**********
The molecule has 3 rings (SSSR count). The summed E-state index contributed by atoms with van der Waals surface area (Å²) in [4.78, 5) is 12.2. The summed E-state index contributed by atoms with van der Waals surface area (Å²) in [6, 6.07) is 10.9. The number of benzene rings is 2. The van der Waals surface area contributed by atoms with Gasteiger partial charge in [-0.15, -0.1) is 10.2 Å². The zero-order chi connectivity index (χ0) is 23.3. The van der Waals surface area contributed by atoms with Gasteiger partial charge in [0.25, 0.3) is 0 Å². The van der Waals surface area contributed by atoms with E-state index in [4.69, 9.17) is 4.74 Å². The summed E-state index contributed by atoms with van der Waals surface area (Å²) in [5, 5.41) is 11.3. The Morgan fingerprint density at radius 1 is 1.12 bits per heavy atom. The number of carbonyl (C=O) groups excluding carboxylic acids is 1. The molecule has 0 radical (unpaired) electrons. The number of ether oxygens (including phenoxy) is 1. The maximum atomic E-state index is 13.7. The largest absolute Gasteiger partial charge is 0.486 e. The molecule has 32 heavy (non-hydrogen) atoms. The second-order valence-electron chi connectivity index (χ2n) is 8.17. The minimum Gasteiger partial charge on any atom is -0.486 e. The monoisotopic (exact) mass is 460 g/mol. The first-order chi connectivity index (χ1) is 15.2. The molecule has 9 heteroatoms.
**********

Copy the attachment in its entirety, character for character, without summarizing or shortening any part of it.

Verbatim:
The molecule has 3 rings (SSSR count). The summed E-state index contributed by atoms with van der Waals surface area (Å²) in [4.78, 5) is 12.2. The summed E-state index contributed by atoms with van der Waals surface area (Å²) in [6, 6.07) is 10.9. The number of benzene rings is 2. The van der Waals surface area contributed by atoms with Gasteiger partial charge in [-0.15, -0.1) is 10.2 Å². The zero-order chi connectivity index (χ0) is 23.3. The van der Waals surface area contributed by atoms with Gasteiger partial charge in [0.25, 0.3) is 0 Å². The van der Waals surface area contributed by atoms with E-state index in [4.69, 9.17) is 4.74 Å². The summed E-state index contributed by atoms with van der Waals surface area (Å²) in [5, 5.41) is 11.3. The Morgan fingerprint density at radius 1 is 1.12 bits per heavy atom. The number of carbonyl (C=O) groups excluding carboxylic acids is 1. The molecule has 0 radical (unpaired) electrons. The number of ether oxygens (including phenoxy) is 1. The maximum atomic E-state index is 13.7. The largest absolute Gasteiger partial charge is 0.486 e. The molecule has 32 heavy (non-hydrogen) atoms. The second-order valence-electron chi connectivity index (χ2n) is 8.17. The minimum Gasteiger partial charge on any atom is -0.486 e. The monoisotopic (exact) mass is 460 g/mol. The first-order chi connectivity index (χ1) is 15.2. The molecule has 9 heteroatoms.